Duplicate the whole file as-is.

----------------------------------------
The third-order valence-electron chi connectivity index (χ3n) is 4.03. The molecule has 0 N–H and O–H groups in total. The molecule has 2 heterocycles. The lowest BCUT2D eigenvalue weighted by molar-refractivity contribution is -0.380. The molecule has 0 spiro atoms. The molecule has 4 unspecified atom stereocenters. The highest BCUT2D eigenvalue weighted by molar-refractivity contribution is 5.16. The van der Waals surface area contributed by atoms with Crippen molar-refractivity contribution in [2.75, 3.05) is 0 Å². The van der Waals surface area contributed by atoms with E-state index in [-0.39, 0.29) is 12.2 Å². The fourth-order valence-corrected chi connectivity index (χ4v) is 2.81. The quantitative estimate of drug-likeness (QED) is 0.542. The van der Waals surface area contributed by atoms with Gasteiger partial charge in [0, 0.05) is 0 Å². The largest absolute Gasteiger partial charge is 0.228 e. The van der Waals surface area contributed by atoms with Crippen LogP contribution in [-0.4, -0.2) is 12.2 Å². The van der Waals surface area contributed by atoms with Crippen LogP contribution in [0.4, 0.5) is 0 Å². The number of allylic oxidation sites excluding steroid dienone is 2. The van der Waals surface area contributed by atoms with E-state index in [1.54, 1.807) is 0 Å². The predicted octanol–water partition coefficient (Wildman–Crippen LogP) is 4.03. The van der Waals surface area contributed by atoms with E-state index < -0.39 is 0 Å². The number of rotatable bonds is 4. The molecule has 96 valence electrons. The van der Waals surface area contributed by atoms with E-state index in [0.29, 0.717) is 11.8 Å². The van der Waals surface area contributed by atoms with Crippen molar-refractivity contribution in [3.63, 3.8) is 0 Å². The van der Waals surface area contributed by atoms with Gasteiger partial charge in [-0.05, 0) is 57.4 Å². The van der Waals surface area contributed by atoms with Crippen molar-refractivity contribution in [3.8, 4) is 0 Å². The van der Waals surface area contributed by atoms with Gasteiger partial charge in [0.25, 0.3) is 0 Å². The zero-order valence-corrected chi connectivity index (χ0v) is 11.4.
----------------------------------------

The third-order valence-electron chi connectivity index (χ3n) is 4.03. The molecule has 0 N–H and O–H groups in total. The molecule has 2 heterocycles. The lowest BCUT2D eigenvalue weighted by molar-refractivity contribution is -0.380. The molecule has 0 spiro atoms. The molecule has 4 unspecified atom stereocenters. The highest BCUT2D eigenvalue weighted by molar-refractivity contribution is 5.16. The van der Waals surface area contributed by atoms with Crippen molar-refractivity contribution in [2.75, 3.05) is 0 Å². The van der Waals surface area contributed by atoms with E-state index in [-0.39, 0.29) is 12.2 Å². The fourth-order valence-corrected chi connectivity index (χ4v) is 2.81. The quantitative estimate of drug-likeness (QED) is 0.542. The van der Waals surface area contributed by atoms with Gasteiger partial charge in [0, 0.05) is 0 Å². The largest absolute Gasteiger partial charge is 0.228 e. The van der Waals surface area contributed by atoms with Crippen LogP contribution in [-0.4, -0.2) is 12.2 Å². The van der Waals surface area contributed by atoms with Crippen LogP contribution in [0.4, 0.5) is 0 Å². The number of allylic oxidation sites excluding steroid dienone is 2. The van der Waals surface area contributed by atoms with E-state index in [1.54, 1.807) is 0 Å². The predicted octanol–water partition coefficient (Wildman–Crippen LogP) is 4.03. The van der Waals surface area contributed by atoms with E-state index < -0.39 is 0 Å². The number of rotatable bonds is 4. The molecule has 96 valence electrons. The van der Waals surface area contributed by atoms with E-state index in [0.29, 0.717) is 11.8 Å². The van der Waals surface area contributed by atoms with Crippen molar-refractivity contribution in [3.63, 3.8) is 0 Å². The van der Waals surface area contributed by atoms with Gasteiger partial charge in [-0.05, 0) is 57.4 Å². The van der Waals surface area contributed by atoms with Crippen molar-refractivity contribution in [3.8, 4) is 0 Å². The van der Waals surface area contributed by atoms with Gasteiger partial charge in [0.25, 0.3) is 0 Å². The zero-order valence-corrected chi connectivity index (χ0v) is 11.4.